Relationship of James E. Balkcom to Euel E. Balkcom
Conjecture on the ancestry of James E. Balkcom
Descendants of James E. Balkcom
Database of People
Confederate Regimental Histories
James E. Balkcom was born 1 Jan 1807 in North Carolina. He married Mary (Polly)
Murphy before 1837.
The first official record of James
Balkcom is found in court records of Sampson County, North Carolina in 1827.
"Willie Balcomb" and "James Balcomb" were ordered to serve as hands on a
road crew. All able-bodied males were obligated to this work, and men on
the same road crew would have lived in the same area. By 1838 James, and
Wiley (the Willie above) as well, were in Lowndes County, Georgia. In the
1840 federal census, "James Balkum" is listed as age 30-39,
having in the household two males under 5, and four females - 3 under 5 and 1
age 20-29. This accounts for James E. and wife Mary, sons John W. and James A., and daughter Colista.
The other two girls are unaccounted for
so may have not been daughters or may have died young. The households of Wiley Balkum and Daniel Murphy
were very close by.
Mary's maiden name has not yet been
confirmed, but other researchers, including the
Baucom Family book, have claimed that it
was Murphy. Mary definitely had strong connections to the Daniel and
Elizabeth Murphy family. The families lived close together, and migrated
together, in the early to mid 1800's.
In about 1845, James and family (Mary
and at least 5
to Dale County, Alabama. Records at the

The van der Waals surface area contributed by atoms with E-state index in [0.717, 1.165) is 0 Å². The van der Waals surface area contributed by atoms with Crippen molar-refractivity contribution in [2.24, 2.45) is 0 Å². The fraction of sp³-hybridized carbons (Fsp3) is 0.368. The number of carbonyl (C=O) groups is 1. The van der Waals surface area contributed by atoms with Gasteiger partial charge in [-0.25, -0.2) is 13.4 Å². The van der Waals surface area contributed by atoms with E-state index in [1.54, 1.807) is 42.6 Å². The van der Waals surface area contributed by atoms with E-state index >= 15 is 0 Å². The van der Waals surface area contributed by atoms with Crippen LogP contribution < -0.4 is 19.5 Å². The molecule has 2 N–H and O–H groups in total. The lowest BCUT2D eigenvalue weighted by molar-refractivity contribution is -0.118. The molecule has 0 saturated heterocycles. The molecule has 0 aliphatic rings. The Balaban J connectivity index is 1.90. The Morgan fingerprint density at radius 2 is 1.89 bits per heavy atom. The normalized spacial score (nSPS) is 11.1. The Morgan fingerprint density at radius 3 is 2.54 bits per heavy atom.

Bureau of Land Management show that
on 11 Jan 1858, James was
issued a land patent in Dale County, Alabama, certifying transfer of federal
land to him. Issue of the land patent
followed by a little more than two years his application and payment for purchase, dated October 19, 1855.
Original papers at the National Archives show that his purchase was for 160
acres of public land from the Elba Land Office at
$.25 an acre for a total of $40. Location, referenced to the St Stephens Meridian: SESE Section 4/ Township 5-N Range 26-E;
W½SW 3/ 5-N 26-E;
SWNW 3/ 5-N 26-E. This land is southeast of Echo, Alabama, in Dale
County about a mile from the Henry County line. Land Patents were issued on the same day
for land in Dale
County to Wiley Balkcom and Josiah Balkcom (son of Wiley).
In 1860, James Balkcom was head of
household in the census of the Newton Post Office District of Dale County,
Alabama. James is listed as age 53, farming, born in NC, living with wife
Mary and twelve
other members of the family. Enumerated with James were
Mary (Polly) MURPHY, Colista Jane BALKCOM, Benjamin BALKCOM,
Ivey BALKCOM, Joseph D. BALKCOM and wife Lucinda, Brantley BALKCOM, Albert
BALKCOM, Delilah BALKCOM, Priscilla BALKCOM, Neissa BALKCOM, Ransom BALKCOM, and James Arnold BALKCOM.
Their assets were listed at $1500 real estate and
$700 personal. Adjacent households were those of son John W. Balkcom and wife Nancy age 19 (newly
married) and Daniel Murphy (with wife Elizabeth and a 12 year old male Milton). Neither showed land holdings so it's likely that
they had houses on the land of James and Mary Balkcom.
The family was devastated by the
Civil War, with five sons enlisting and three lost to disease or battle wounds.
Sons Benjamin (age 19) and James Arnold (24) were the first to enlist, on 22 May,
1862, as Privates in Company A of the newly formed
Infantry Regiment. Shortly after this regiment was formed it was
assigned in Mississippi, and in the summer of 1862 was stricken by the ravaging
diseases, including measles, dysentery, tuberculosis, pneumonia, and mumps, that
hit most of the units assigned in the so-called western theater that included
Mississippi. The Balkcom boys apparently avoided these or at least
survived them. In the Fall and early Winter of 1862 they moved with their
regiment to northern Mississippi and then west, assigned to assist in the defense of Vicksburg.
They were engaged in a number of battles and skirmishes, and it was around this
time that older brother John William Balkcom, age 24, enlisted in the same
company. Benjamin was captured 4 December, 1862 at Water Valley, Mississippi, and taken to the